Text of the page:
At Sony’s dedicated area at E3 for PAL press, I was given the opportunity to go hands-on with the PlayStation Vita’s upcoming Killzone: Mercenary and the PlayStation 4 launch title Killzone: Shadow Fall. Before discussing my time with the latter, I can say that Mercenary left a rather sizable impression. The game is set parallel to Killzone 2 and 3, with the player assuming the role of a mercenary in the war between Helghan and humans.
I should also preface my impressions of Mercenary by noting that I do not own a Vita and have only briefly tinkered with a friend’s console. I previously found adapting to the Vita’s setup rather awkward, and even though the Xbox controller is just about an natural extension of my hand nowadays, I thought playing Uncharted: Golden Abyss was somewhat unwieldy. Hence, you could imagine the surprise at my complete turnaround when I picked up Killzone: Mercenary.
The microsecond I started played, I immediately adapted and felt at right home with Killzone: Mercenary‘s controls. The game feels natural, robust, and astonishingly, like a console game in the palm of your hand. Mercenary‘s shooter gameplay is just as smooth as its console cousin. Not only are the controls impeccable, but I think Killzone: Mercenary is the most beautiful Vita game in existence. The developers have retooled Killzone‘s PS3 engine for small screen, still retaining the same detail and level of fidelity.
Killzone: Mercenary delivers the same experience as a PS3 Killzone title. The game perfectly emulates the look and handling of the PS3 games, while still delivering a innovate and original Vita experience. Touch-screen functionality hasn’t been shoehorned into the game, but only included where it feels natural. Not only does Killzone: Mercenary include a sizable solo campaign, but it also features a 4 versus 4 multiplayer mode on a good set of maps.
The good news continues, as Killzone: Shadow Fall had me picking my mouth off the floor in surprise too. Again developed by Guerrilla Games, the game is set to launch alongside the PlayStation 4 this year. Set 30 years after a nuke leaves Helghan largely inhabitable in Killzone 3, the ISA have allowed Helghan refugees settle on Vekta. As shown in the first video for Killzone: Shadow Fall, a large wall divides the two societies in a large city. However, this structure does little to extinguish lasting grudges, and as Shadow Fall begins, a cold war or sorts ignites between the two sides. Players assume the role of Shadow Marshall Lucas Kellan, with the mission of preventing an all-out conflict between the Vektan inhabitants.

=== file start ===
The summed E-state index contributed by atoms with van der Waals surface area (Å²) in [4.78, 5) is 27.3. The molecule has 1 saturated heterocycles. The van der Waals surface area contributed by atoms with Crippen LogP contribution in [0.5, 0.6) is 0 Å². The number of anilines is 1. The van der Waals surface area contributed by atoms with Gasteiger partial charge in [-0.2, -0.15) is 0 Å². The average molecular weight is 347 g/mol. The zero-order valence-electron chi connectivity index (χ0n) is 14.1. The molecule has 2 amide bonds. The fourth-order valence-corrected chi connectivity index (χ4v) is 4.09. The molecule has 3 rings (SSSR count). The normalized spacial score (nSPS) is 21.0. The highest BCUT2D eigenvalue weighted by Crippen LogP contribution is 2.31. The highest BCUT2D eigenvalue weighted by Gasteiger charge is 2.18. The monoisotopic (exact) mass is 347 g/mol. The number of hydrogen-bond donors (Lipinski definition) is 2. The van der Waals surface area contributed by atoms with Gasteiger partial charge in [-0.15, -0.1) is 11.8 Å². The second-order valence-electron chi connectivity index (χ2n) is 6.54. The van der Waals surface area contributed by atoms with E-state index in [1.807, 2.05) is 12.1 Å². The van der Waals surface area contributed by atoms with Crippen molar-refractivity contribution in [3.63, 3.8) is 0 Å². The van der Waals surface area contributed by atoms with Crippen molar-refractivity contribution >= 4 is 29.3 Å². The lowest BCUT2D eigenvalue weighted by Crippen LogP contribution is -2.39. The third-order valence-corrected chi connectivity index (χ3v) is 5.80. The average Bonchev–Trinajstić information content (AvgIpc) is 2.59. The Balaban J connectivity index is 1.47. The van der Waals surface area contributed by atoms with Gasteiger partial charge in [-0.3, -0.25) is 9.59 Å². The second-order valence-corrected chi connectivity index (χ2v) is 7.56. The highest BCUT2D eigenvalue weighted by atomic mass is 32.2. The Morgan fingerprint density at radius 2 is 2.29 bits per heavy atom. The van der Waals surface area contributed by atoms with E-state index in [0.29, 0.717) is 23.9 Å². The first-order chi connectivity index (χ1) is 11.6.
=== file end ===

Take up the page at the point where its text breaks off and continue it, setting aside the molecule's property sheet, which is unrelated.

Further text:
Killzone has always set the graphical benchmark for the PlayStation system, and Shadow Fall continues that tradition. Fans were astonished by the visual fidelity captured in the game’s first demo, with a towering city delivering eye-popping detail and lighting effects. Shadow Fall also breaks free to of the dark colour palette of previous games with bright and vibrant tones, and finally feels like the futuristic sci-fi game it was always meant to be. Our E3 demonstration took place in a forest on the outskirts of the city and possessed the same level of graphical prowess as the first unveiling. Detailed greenery, rushing water and the sun glowing realistically through the trees appropriately set the tone for what was undoubtedly one of the best-looking games on show.
Killzone: Shadow Fall offers players something new while, still retaining the familiar elements it is known for, like engaging shooter gameplay and an innovate cover system. Importantly, the developers want to release a product that delivers more than standard shooter fare.
We begin our hands-on demonstration looking over the forest from higher ground. The demo setting might be described as semi-sandbox like environment, with objective points littered across the map. Our Guerrilla representative explained that tasks they can be completed in whatever order I wished, and that completing some objectives first could even impact others. I also hear there the game will have optional areas to explore and side objectives. Killzone: Shadow Fall won’t be entirely non-linear, but nevertheless a significant move away from the shooting corridors and funnelling seen in previous games.